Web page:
This past week my team and I discussed what to do with listings that just will not sell. There are a number of reasons why listings struggle to sell including price, condition, location, and current buyer needs and wants. We focused our time together talking about a nine step guide to reaching resolution with these types of listings and our clients. This guide is not exhaustive and I encourage your feedback and critique. If you have a listing that is “stale” and not selling, you may want to consider the following process.
Step 1: Have a heart to heart with yourself, and ask yourself if you are willing to lose this listing, work harder than ever before, improve your communication, and truly connect with your client? Are you willing to do what it takes to bring about resolution, whether that means a sale or a canceled listing?
Step 2: Perform market research on your local area. Discover as much as you can about the regional and local market trends. Look specifically at the price range of your listing and analyze the average days on market, list price to sale price ratio, standard seller concessions, average sale price, inventory levels, and the number of homes sold per month on average. Become an expert by knowing everything about this price range and the market. Talk to other brokers that have successful sold comparable listings and talk to appraisers about values. Learn what it is taking to get homes sold.
Step 3: Perform a property analysis. After you have a grasp of the general market in your listing’s price range narrow your focus to your actual listing. Look at your current price compared to other homes on the market and assess your listings overall condition inside and out. Does it have amenities that are better, worse, or comparable to other homes that have sold and that are appealing to buyers? How does your home’s neighborhood stack up? You may want to consider paying for an appraisal to be done to help you determine what the home would sell for at this point in time. This appraisal could be very helpful later.
Step 4: Develop a short term strategy that takes into account all of your research on the competition and the overall market. If you are going to adjust price, what level will you recommend and for how long? Does the interior and exterior condition of the home need to be addressed? Review all of your marketing efforts to make sure they align with your strategy. Be willing to try new approaches that you’ve not done in the past.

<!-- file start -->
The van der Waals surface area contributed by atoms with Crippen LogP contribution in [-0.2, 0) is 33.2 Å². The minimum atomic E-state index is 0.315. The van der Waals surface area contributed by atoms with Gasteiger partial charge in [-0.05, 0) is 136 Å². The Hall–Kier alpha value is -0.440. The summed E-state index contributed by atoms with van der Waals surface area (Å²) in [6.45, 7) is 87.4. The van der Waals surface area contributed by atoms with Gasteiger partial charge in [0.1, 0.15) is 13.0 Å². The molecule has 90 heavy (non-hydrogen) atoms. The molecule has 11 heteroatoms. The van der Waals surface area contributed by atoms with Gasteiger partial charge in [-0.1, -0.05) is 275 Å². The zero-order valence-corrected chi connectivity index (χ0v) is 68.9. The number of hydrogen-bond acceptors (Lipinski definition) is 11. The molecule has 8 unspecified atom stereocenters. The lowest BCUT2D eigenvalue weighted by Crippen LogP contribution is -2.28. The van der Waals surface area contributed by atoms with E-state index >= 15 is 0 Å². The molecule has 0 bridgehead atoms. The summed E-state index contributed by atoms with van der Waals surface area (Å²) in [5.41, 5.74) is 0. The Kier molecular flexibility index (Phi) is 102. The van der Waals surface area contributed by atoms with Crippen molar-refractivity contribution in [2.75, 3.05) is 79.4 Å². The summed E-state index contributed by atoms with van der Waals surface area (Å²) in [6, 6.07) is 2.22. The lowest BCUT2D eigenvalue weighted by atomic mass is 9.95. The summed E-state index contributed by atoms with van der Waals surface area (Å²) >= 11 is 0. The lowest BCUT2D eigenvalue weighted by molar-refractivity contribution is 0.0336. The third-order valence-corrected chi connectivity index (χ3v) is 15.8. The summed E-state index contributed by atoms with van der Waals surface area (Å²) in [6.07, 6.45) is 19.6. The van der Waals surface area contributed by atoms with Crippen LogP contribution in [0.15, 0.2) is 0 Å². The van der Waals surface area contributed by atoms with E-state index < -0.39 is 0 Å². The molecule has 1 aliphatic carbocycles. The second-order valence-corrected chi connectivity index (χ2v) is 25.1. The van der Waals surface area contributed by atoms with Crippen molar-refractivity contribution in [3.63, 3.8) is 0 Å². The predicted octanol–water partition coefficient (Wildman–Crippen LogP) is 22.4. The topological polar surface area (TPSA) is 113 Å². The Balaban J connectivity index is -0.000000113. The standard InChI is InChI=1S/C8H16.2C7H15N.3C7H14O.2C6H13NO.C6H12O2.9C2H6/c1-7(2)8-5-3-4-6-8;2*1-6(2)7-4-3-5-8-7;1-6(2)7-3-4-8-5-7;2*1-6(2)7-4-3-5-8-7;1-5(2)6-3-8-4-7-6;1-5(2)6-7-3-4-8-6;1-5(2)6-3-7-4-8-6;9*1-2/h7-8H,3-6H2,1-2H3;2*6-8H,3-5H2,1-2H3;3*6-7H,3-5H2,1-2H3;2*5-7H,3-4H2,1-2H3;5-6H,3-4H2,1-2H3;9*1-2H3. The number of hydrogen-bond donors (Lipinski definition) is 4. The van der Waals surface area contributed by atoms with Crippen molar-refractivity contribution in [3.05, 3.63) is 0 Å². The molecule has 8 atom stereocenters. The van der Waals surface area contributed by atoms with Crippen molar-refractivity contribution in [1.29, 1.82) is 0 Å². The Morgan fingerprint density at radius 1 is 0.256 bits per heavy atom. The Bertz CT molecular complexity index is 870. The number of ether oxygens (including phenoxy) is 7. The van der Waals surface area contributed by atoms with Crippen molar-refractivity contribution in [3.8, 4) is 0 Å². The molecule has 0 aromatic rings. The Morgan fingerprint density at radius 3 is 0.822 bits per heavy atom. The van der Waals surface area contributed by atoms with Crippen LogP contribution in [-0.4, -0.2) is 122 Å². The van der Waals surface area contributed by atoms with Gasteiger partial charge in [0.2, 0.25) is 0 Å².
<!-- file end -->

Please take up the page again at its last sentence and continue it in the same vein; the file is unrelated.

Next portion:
Step 5: Review your client goals and remind yourself of their motivation for selling. In this market, sellers are typically price driven, relocating, or moving to remove a financial burden. Others may be moving just because the opportunity to move up in this market is so fantastic. No matter the reason, make sure that your strategy is in line with your client’s goals. If it is not, you may need to change your strategy and its end goal.
Step 6: Practice your presentation in front of a peer or your manager. Ask them to throw you objections and challenge your strategy. This will be good practice for when you sit down with your client. Identify the points in your presentation where you are certain to cause the client stress resulting in pushback. Make adjustments as needed so that you truly believe in your strategy and can confidently articulate it to your seller.
Step 7: Present your strategy to your clients. Be very clear and concise with your information. Do not overpromise results or response from buyers. Focus on what you can control. Review your market trends and feedback that you received from peers regarding price, condition, and the homes overall ability to sell. Tie your strategy back to their main motivation and need. Say, “if we implement this approach to selling your home, I believe we will be able to help you achieve your goal of _____.” Answer their questions with candidness. If they want an answer you can’t give them, then let them know you cannot and why. Review your timeline and benchmarks for where you hope your strategy will take you in the next 30, 60, or 90 days.
Step 8: Implement your strategy. Your sellers will be holding you accountable to what you presented to them and you owe it to them to keep them informed of the progress. Keep your sellers up to date on deadlines approaching for an “if-then” decision. For example, “if we reduce the price and we have no showings for two weeks, then we agreed our strategy would be to reduce the price again”. Follow your strategy and adjust only as needed.
Step 9: Live with results of your strategy even if this means that you lose the listing. Our goal should always be to help the client achieve the highest price possible in the shortest amount of time. However, there are some listings that just will not sell and a tough decision must be made by the parties involved. At the end of the day your seller will most likely be faced with a decision to cancel the listing and re-list with another brokerage firm, rent the home, stay in the home and cancel the listing, go through a short sale or foreclosure, or continue to reduce the price until it sells. My personal opinion is that you cannot hold at a price and just wait for a buyer to show up and pay your listed price. In a depreciating market too many sellers will be proactive and reduce their price until it sells thus creating comparable sales that you, and an appraiser, will be forced to deal with even if you do receive an offer at your hold firm price.
Again, this list is not the end all list but I think it does layout a strategy for getting resolution on your listing that is struggle to sell. You’ll notice that I focused on the word resolution instead of promising you that this guide will lead to a sale. When we over promise and under deliver it ruins our reputation and erodes the trust our clients have in us.
Question: What are you doing with your listings that just will not sell?
Make it a great day!